• To ensure consistency among therapists

It may be important to gather data on several components of mand training:

  • Rate of mand behavior
  • Variety of mands
  • Level of mand prompts required

As per usual, there are many different data sheets that could be used but the general information collected will remain much the same. The BCBA will determine which sheet to use, what information is to be collected and how that data will be summarized.

Beyond Beginning Mand Training

  • Typically, once the learner has learned to request for objects we will want to teach how to request for activities next
    • The BCBA will tell RBTs/Therapists what the next targets will be
    • The RBTs should remember that highly preferred actions/activities will be targeted first.
    • Data is collected identically for action mands as for item mands
    • Preference assessments NEED to continue, and evaluate which items are motivating for the student
    • It is tempting to try and teach items that are helpful for parents/therapists–for example “going potty” is useful,
    • HOWEVER, RBTs need to remember that unless the learner WANTS to do the activity, it is not the right time to teach that skill. Mand training is for teaching how to request desired wants and needs, for things that are immediately reinforcing and motivating for the learner. Potty training and other items may be taught but at a different time.
  • The BCBA will eventually add other mand targets into the program, make the mands more sophisticated:
    • This could include other categories, i.e., people, places, including advocacy language (teaching things such as breaks or requests for assistance), attention (such as look, or calling someone’s name), attributes (such as I want the “blue” cup, the “big” chair, the “fuzzy” jacket
  • The BCBA may eventually ask therapists to target the rate of manding with the learner.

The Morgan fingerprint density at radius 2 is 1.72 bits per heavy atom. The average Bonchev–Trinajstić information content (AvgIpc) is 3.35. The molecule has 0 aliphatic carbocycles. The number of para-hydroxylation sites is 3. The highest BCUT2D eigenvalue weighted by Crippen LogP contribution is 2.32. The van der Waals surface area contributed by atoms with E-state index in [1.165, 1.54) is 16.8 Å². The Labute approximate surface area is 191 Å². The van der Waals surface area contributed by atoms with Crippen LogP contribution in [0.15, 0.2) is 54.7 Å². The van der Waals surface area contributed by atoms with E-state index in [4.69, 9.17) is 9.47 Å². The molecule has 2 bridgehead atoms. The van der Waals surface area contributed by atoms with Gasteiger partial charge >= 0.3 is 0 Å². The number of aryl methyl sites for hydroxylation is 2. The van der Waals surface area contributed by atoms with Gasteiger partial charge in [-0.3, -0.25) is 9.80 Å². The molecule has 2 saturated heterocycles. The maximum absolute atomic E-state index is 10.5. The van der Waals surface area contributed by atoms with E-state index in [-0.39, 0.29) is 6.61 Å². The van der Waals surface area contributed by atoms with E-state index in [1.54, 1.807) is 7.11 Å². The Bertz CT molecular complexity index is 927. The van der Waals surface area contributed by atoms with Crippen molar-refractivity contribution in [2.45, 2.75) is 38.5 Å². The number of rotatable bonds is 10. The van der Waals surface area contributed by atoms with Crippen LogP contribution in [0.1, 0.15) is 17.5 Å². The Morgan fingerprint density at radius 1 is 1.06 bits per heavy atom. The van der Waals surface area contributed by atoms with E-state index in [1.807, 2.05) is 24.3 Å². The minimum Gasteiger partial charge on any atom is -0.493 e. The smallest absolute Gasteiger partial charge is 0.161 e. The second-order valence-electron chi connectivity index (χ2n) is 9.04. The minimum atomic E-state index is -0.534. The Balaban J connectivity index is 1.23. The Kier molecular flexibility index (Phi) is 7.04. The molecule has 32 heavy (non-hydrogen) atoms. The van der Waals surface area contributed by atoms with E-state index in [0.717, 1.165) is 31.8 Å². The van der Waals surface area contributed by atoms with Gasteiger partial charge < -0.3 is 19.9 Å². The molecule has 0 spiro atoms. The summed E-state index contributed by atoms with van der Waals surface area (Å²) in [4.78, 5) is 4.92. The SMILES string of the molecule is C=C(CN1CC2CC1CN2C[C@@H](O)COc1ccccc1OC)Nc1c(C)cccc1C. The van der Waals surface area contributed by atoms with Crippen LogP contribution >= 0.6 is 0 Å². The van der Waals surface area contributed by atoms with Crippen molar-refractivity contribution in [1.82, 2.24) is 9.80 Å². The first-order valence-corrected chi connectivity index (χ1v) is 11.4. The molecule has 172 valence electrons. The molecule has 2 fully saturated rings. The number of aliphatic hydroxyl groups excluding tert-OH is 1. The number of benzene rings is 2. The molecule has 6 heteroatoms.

• Increased manding leads learners to have better fluency and imitation with others in daily life
  • The BCBA will set goals for the RBT/Therapist:
    • Contrive at least 20 mand opportunities per hour, 80 pure mands per three hour session
    • Remember that a typical three year old emits around 20,000 words per day

Advanced Mand Training Considerations

  • Once the learner is able to make their most basic needs met by requesting, there are many other relevant and appropriate areas of mand training that the therapy team can address
  • The BCBA will give RBTs instructions when it is time to make mand training more complex
  • Examples of future programming may include:
    • Mand Frames: ” I want a cookie”
    • Softened Mands: “I’d like a cookie, please”
    • Disguised Mands: “Ooo, that smells good”
    • In addition, more complex mands such as, a learner learning to point or to travel to various prepositional locations, such as, “in front”, or “next to”
  • Eventually, mand training procedures should be included that teach the learner to request using the more advanced concepts, “I want to stand next to Sam”


  • Teaching requesting to individuals with developmental disabilities can greatly decrease their inappropriate behavior and gives them the tools to make their requests known
  • Teaching mands should continue across different skills that should later extend to more advanced skills
  • The BCBA will make decisions about when to include mand training in the learner’s program and will give instructions about making the training more specific or advanced
  • The RBT and therapists can make a huge impact with the client as they provide the day to day teaching in the mand program

Learn More…

Teaching Play Skills